Updated from 4:07 p.m. EDT
Stocks withstood another jump in oil prices Wednesday, building on a three-day upswing, driven by positive earnings and economic data.
Dow Jones Industrial Average
rose almost 110.32 points, or 1.11% to 10,083; The
rose 13.46 points to 1095.17; and the
added 36.12 points, or 2%, to 1831.37. All three indices closed at their highest levels since Aug. 4. The 10-year Treasury note was down 12/32 to yield 4.24%, while the dollar was lower against the yen and euro.
This week, the Dow has added 258 points, or 2.6%, while the Nasdaq has gained 74 points, or 4.2%.
Volume was moderate on the
New York Stock Exchange
, with just under 1.3 billion shares trading and advancers beating decliners by 7 to 2. On the
, volume was strong, with more than 1.5 billion shares traded. Advancers led decliners 7 to 3.
"It is a very broad-based rally" said John Hughes, equity strategist at Shields & Co. "The fact that there is no news to support it is what's significant about it, because it's not being driven by anything that is obvious to us now. I think that is very important.
"It's a situation where we're getting past the bad news, or the market has discounted some of the bad news, concerns about oil prices and whatnot," said Hughes. "The market has already factored in $50-a-barrel oil and you're just starting to get a little bit of lift off of that now," he added. "It's almost worth more because we don't have a reason for this rally."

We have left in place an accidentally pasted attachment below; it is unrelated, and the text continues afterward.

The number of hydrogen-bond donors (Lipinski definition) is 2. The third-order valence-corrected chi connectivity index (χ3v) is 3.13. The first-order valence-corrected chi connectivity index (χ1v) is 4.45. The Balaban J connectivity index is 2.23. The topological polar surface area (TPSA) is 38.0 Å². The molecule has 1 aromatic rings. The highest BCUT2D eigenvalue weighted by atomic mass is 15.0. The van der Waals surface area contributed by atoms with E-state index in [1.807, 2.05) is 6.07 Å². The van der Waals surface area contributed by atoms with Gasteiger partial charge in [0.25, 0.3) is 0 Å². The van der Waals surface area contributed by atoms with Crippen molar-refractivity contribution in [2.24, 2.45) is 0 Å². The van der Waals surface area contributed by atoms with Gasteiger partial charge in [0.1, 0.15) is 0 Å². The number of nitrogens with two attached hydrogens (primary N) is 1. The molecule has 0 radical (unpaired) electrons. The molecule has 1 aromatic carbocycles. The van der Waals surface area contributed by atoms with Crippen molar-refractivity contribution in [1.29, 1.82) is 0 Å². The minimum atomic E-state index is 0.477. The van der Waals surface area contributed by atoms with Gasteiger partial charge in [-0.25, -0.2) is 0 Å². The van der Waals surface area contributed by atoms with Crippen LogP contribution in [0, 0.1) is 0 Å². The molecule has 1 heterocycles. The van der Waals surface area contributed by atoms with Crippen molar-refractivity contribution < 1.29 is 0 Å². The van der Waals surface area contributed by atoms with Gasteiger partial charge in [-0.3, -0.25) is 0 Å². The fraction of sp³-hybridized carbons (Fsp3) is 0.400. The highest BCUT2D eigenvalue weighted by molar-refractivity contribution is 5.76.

In New York, the benchmark Nymex crude oil contract settled higher by 9 cents at $46.35, after breaking $47 a barrel earlier. Two reports showed a decline in U.S. oil inventories in the last week and there were more reports of sabotage in Iraq.
"Investors are trying to shrug off the rise in oil prices and have also reacted positively to news that the situation in Iraq may be turning a little more positive," said Michael Sheldon, chief market strategist for Spencer Clarke LLC.
"Overall, it appears that the markets are likely to head lower in the next month or so before finally staging a year-end rally. There are a lot of mixed signs in the economy right now and there are a lot of reasons to be positive but there are also just as many reasons to be cautious right now," Sheldon said. "Given that August and September, historically, have been volatile months for the market, I think investors want to be somewhat cautious here before they put their money to work at year-end."
Contributing to the upward pressure on oil was a report from OPEC predicting that world oil demand would be roughly 81.2 million barrels a day in 2004, about 300,000 barrels more than in 2003. On the supply side, the cartel said it produced about 29.6 million barrels a day in July, up about 600,000 from June.
Nevertheless, the market's ability to erase early losses in the face of higher oil prices surprised some strategists.
"The price of oil is driving the market now and it's a concern that's going to be weighing heavily on the economic conditions," said Robert Pavlik, portfolio manager at Oaktree Asset Management. "I think the market is trying to digest that and try to reallocate assets to the areas that are going to be able to withstand this rising price."
"Oil is acting, of course, as a tax to the individual and it's basically going to have a long-term play as to how companies are going to be able to profit going forward," Pavlik said. "I think people want to be a little more defensive in nature, sitting on the sidelines, a little bit more in cash, maybe in the noncyclical, defensive stocks."